Royal Wedding could cost UK economy $50 billion

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LONDON - Except for the crowds and the gowns and the jewelry - on a certain level royal weddings over the years have been like many others. But royal weddings are different in one special way, as CBS News correspondent Mark Phillips reports: They all claim to be good business, or so we're told.

Special Section: The Royal Wedding

Jacqueline French, of London and Partners Tourism Promoters, says, "There's a here's a huge opportunity in London that comes from hosting such an event as the royal wedding. In fact if we have the same number of visitors who came to the wedding of Charles and Diana in 1981, which was around 600,000 people, we could have an economic benefit to the capital of around 30 to 50 million pounds."

That's about $80 million spent by all the people who come to eat, sleep and make merry in one of the world's most expensive cities. Some tourists say they're spending $1,000 a day in London. That's before buying all the mugs, plates, dish towels, bags, cushions, stamps, pillows, playing cards, champagne glasses and biscuits - which can be sent anywhere in the world.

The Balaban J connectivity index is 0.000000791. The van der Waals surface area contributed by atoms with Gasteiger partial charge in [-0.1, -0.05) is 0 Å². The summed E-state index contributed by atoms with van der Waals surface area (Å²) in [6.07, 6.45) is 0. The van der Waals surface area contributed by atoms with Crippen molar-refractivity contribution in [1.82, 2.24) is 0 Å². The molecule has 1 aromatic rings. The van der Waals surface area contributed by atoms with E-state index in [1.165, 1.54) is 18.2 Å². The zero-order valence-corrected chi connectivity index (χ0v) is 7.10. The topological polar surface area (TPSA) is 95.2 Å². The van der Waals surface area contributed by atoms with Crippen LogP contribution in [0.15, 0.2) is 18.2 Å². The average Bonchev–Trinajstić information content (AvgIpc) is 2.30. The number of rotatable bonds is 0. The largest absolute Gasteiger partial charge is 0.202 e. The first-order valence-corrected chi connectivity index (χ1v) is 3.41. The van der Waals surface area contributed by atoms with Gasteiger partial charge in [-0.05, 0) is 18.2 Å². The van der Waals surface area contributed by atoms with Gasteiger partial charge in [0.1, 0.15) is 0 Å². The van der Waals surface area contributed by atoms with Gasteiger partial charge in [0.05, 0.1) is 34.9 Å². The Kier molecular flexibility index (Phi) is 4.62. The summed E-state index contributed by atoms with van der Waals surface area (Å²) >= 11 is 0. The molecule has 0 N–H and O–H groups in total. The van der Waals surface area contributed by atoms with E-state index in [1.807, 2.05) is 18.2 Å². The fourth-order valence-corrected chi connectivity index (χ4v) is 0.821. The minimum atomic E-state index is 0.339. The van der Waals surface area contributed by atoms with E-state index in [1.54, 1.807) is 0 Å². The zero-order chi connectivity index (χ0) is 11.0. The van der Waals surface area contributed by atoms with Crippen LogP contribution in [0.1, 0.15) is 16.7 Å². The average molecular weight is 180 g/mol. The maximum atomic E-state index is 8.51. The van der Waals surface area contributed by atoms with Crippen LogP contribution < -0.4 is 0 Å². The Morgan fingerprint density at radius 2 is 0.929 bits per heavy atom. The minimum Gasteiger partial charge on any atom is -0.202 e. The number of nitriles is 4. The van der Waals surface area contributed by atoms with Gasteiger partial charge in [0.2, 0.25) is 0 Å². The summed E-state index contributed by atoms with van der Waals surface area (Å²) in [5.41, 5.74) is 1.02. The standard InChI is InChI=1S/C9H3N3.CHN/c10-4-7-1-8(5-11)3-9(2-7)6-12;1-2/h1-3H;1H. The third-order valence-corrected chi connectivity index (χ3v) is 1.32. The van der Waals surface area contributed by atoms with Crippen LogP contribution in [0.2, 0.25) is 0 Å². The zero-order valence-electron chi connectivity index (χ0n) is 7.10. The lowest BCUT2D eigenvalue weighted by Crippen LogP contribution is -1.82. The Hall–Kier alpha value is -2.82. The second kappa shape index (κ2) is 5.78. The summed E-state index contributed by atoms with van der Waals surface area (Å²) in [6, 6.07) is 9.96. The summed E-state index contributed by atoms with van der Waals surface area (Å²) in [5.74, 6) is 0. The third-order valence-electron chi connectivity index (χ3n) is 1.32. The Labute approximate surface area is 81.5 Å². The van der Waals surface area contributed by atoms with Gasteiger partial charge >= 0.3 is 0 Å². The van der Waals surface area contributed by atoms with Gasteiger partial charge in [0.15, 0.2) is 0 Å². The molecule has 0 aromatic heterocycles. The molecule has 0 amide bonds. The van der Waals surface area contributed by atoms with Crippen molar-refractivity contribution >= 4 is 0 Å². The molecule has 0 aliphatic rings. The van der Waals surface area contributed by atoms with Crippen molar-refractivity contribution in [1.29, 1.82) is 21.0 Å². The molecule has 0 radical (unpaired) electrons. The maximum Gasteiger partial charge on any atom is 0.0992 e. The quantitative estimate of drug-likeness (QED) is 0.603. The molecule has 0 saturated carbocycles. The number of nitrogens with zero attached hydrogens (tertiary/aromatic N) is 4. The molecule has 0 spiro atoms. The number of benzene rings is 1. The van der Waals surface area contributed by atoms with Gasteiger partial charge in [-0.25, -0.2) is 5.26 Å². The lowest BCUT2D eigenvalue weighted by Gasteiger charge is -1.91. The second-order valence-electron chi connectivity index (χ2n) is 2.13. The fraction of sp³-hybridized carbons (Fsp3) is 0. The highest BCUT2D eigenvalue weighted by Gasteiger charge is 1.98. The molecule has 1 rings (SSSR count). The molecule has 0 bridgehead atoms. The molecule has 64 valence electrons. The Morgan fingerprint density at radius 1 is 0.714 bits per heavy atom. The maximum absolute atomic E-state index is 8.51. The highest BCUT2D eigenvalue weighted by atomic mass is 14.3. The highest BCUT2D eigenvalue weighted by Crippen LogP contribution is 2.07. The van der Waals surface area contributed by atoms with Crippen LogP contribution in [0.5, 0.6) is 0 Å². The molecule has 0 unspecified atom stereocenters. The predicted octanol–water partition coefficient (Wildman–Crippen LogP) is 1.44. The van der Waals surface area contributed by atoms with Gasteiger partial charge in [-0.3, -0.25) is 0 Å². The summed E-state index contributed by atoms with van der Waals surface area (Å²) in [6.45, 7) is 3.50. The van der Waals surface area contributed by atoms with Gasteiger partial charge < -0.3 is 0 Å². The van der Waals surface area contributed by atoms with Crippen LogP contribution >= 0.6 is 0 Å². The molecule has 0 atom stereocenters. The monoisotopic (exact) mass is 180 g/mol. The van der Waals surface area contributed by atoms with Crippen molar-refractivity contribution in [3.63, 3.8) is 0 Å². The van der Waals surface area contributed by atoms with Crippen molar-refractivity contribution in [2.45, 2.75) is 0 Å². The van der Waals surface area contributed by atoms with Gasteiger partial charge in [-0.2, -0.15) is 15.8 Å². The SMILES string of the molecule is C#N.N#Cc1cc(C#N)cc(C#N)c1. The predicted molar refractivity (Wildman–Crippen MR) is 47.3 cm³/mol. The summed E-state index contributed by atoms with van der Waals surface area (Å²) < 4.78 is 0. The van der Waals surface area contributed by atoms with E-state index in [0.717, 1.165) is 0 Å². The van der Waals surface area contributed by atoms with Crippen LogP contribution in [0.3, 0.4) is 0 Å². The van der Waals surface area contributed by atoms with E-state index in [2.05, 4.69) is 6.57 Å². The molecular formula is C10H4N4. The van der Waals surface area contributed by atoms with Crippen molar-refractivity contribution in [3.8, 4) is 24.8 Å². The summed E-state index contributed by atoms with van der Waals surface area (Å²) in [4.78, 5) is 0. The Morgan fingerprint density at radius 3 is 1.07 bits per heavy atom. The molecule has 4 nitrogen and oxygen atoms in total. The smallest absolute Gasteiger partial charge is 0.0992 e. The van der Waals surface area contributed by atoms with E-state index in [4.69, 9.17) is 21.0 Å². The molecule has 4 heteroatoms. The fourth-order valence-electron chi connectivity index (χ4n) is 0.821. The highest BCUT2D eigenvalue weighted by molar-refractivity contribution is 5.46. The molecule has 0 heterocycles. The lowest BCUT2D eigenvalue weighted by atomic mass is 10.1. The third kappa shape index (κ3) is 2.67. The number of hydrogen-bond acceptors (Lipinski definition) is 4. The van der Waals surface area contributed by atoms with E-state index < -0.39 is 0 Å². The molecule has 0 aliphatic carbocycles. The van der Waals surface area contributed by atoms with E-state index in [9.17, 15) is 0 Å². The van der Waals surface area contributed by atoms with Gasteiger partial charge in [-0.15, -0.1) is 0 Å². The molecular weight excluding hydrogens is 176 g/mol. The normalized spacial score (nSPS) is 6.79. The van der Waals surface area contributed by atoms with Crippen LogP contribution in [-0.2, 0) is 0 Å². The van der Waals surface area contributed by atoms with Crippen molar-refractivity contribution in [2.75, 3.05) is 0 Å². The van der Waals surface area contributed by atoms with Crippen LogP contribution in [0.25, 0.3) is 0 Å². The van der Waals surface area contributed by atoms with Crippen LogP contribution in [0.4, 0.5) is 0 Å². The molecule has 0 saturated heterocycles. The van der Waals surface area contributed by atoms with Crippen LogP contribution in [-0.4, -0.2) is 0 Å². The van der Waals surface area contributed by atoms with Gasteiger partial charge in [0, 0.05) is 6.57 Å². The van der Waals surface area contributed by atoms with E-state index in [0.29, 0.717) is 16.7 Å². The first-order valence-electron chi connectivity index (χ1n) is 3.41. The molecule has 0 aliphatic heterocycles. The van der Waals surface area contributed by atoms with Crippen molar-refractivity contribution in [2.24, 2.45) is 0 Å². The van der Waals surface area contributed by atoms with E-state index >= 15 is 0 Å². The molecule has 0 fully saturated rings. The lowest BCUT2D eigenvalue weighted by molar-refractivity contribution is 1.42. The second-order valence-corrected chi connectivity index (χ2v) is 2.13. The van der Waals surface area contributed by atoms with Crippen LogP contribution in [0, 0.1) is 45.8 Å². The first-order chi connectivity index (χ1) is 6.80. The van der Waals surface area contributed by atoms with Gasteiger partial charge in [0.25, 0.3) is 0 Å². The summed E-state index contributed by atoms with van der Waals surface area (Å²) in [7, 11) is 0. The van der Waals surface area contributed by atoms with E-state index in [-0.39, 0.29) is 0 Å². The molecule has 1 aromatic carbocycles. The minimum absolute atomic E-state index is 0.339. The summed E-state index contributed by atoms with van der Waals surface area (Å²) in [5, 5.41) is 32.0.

(Beware of those mugs made in China which suffer from brotherly confusion.The mugs mistakenly have Prince Harry, not William next to Kate.)

Pictures: Royal Souvenirs

But all the pomp is expensive. The royals, known as "the firm" because they are a business, receive a government grant of about $13 million a year to cover expenses. But the public cost of the wedding far exceeds that.

Extra policing and overtime alone is estimated at more than $35 million. Here's a further cost - when all the people are celebrating, they're not working. And because the wedding holiday falls between two long holiday weekends in England, you can take 11 days off by burning only three days of vacation time.

Economists have actually done the math. "Invariably that leads to a loss of output," said Philip Shaw, chief economist at Investec. "So, in terms of the impact on GDP in the economy we're suggesting that it could knock something like a quarter percent off growth."

That translates into a potential loss to the economy of about $50 billion. It better be a heck of a party.

  • Mark Phillips

    Mark Phillips is CBS News senior foreign correspondent, based in London.